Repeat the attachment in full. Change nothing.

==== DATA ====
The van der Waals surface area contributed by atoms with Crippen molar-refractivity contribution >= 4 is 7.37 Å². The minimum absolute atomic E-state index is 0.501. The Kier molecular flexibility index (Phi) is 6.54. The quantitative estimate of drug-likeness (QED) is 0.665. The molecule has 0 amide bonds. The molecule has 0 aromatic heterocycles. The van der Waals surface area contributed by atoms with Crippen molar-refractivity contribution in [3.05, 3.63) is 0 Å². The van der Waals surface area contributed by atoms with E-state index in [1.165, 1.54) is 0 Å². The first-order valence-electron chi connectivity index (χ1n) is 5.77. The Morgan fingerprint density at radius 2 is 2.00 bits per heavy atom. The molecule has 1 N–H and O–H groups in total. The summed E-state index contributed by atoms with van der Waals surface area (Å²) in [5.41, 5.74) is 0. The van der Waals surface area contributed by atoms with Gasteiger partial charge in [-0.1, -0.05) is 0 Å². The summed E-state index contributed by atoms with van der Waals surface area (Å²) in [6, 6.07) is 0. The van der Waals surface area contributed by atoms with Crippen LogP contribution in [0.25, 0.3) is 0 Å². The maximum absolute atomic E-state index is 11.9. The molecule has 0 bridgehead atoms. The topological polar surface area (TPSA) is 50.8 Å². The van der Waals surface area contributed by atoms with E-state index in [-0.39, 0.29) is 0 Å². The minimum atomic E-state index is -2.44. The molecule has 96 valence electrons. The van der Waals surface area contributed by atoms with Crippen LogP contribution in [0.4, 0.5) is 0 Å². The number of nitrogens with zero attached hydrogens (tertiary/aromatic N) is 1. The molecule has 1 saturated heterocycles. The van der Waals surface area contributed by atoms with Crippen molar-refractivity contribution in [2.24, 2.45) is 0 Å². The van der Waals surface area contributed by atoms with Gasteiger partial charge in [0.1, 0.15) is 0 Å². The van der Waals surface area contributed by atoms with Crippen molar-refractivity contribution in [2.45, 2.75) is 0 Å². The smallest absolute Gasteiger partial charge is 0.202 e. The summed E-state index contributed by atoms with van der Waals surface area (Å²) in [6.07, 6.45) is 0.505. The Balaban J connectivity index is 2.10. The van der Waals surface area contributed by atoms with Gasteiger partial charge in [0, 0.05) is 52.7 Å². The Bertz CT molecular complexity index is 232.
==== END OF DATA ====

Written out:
The van der Waals surface area contributed by atoms with Crippen molar-refractivity contribution >= 4 is 7.37 Å². The minimum absolute atomic E-state index is 0.501. The Kier molecular flexibility index (Phi) is 6.54. The quantitative estimate of drug-likeness (QED) is 0.665. The molecule has 0 amide bonds. The molecule has 0 aromatic heterocycles. The van der Waals surface area contributed by atoms with Crippen molar-refractivity contribution in [3.05, 3.63) is 0 Å². The van der Waals surface area contributed by atoms with E-state index in [1.165, 1.54) is 0 Å². The first-order valence-electron chi connectivity index (χ1n) is 5.77. The Morgan fingerprint density at radius 2 is 2.00 bits per heavy atom. The molecule has 1 N–H and O–H groups in total. The summed E-state index contributed by atoms with van der Waals surface area (Å²) in [5.41, 5.74) is 0. The van der Waals surface area contributed by atoms with Gasteiger partial charge in [-0.1, -0.05) is 0 Å². The summed E-state index contributed by atoms with van der Waals surface area (Å²) in [6, 6.07) is 0. The van der Waals surface area contributed by atoms with Crippen LogP contribution in [0.25, 0.3) is 0 Å². The maximum absolute atomic E-state index is 11.9. The molecule has 0 bridgehead atoms. The topological polar surface area (TPSA) is 50.8 Å². The van der Waals surface area contributed by atoms with E-state index in [-0.39, 0.29) is 0 Å². The minimum atomic E-state index is -2.44. The molecule has 96 valence electrons. The van der Waals surface area contributed by atoms with Crippen LogP contribution in [0.4, 0.5) is 0 Å². The number of nitrogens with zero attached hydrogens (tertiary/aromatic N) is 1. The molecule has 1 saturated heterocycles. The van der Waals surface area contributed by atoms with Crippen molar-refractivity contribution in [2.24, 2.45) is 0 Å². The van der Waals surface area contributed by atoms with Gasteiger partial charge in [0.1, 0.15) is 0 Å². The van der Waals surface area contributed by atoms with Crippen molar-refractivity contribution in [2.45, 2.75) is 0 Å². The smallest absolute Gasteiger partial charge is 0.202 e. The summed E-state index contributed by atoms with van der Waals surface area (Å²) in [6.07, 6.45) is 0.505. The Balaban J connectivity index is 2.10. The van der Waals surface area contributed by atoms with Gasteiger partial charge in [0, 0.05) is 52.7 Å². The Bertz CT molecular complexity index is 232.